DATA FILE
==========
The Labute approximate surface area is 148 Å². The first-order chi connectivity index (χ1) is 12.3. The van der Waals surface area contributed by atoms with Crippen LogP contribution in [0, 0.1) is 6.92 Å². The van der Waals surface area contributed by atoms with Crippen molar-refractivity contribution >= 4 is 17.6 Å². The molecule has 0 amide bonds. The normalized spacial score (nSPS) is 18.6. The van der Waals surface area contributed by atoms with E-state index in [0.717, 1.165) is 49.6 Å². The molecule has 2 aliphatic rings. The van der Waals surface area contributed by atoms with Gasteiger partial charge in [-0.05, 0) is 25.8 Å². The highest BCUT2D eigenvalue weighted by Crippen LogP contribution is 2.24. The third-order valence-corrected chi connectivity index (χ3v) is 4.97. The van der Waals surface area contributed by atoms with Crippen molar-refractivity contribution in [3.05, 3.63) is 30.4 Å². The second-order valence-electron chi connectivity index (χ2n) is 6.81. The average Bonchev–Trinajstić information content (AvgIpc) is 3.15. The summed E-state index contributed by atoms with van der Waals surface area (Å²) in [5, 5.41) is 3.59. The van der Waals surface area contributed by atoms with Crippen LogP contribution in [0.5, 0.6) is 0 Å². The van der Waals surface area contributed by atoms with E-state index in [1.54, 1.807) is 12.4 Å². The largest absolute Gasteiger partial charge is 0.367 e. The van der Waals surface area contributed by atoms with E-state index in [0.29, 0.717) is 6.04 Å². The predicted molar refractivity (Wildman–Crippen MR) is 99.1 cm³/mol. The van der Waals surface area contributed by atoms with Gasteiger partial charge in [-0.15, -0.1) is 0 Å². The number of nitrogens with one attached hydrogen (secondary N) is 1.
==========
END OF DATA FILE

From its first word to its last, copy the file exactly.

The Labute approximate surface area is 148 Å². The first-order chi connectivity index (χ1) is 12.3. The van der Waals surface area contributed by atoms with Crippen LogP contribution in [0, 0.1) is 6.92 Å². The van der Waals surface area contributed by atoms with Crippen molar-refractivity contribution >= 4 is 17.6 Å². The molecule has 0 amide bonds. The normalized spacial score (nSPS) is 18.6. The van der Waals surface area contributed by atoms with E-state index in [0.717, 1.165) is 49.6 Å². The molecule has 2 aliphatic rings. The van der Waals surface area contributed by atoms with Gasteiger partial charge in [-0.05, 0) is 25.8 Å². The highest BCUT2D eigenvalue weighted by Crippen LogP contribution is 2.24. The third-order valence-corrected chi connectivity index (χ3v) is 4.97. The van der Waals surface area contributed by atoms with Crippen molar-refractivity contribution in [3.05, 3.63) is 30.4 Å². The second-order valence-electron chi connectivity index (χ2n) is 6.81. The average Bonchev–Trinajstić information content (AvgIpc) is 3.15. The summed E-state index contributed by atoms with van der Waals surface area (Å²) in [5, 5.41) is 3.59. The van der Waals surface area contributed by atoms with Crippen LogP contribution in [0.5, 0.6) is 0 Å². The van der Waals surface area contributed by atoms with E-state index in [1.54, 1.807) is 12.4 Å². The largest absolute Gasteiger partial charge is 0.367 e. The van der Waals surface area contributed by atoms with E-state index in [0.29, 0.717) is 6.04 Å². The predicted molar refractivity (Wildman–Crippen MR) is 99.1 cm³/mol. The van der Waals surface area contributed by atoms with Gasteiger partial charge in [-0.15, -0.1) is 0 Å². The number of nitrogens with one attached hydrogen (secondary N) is 1.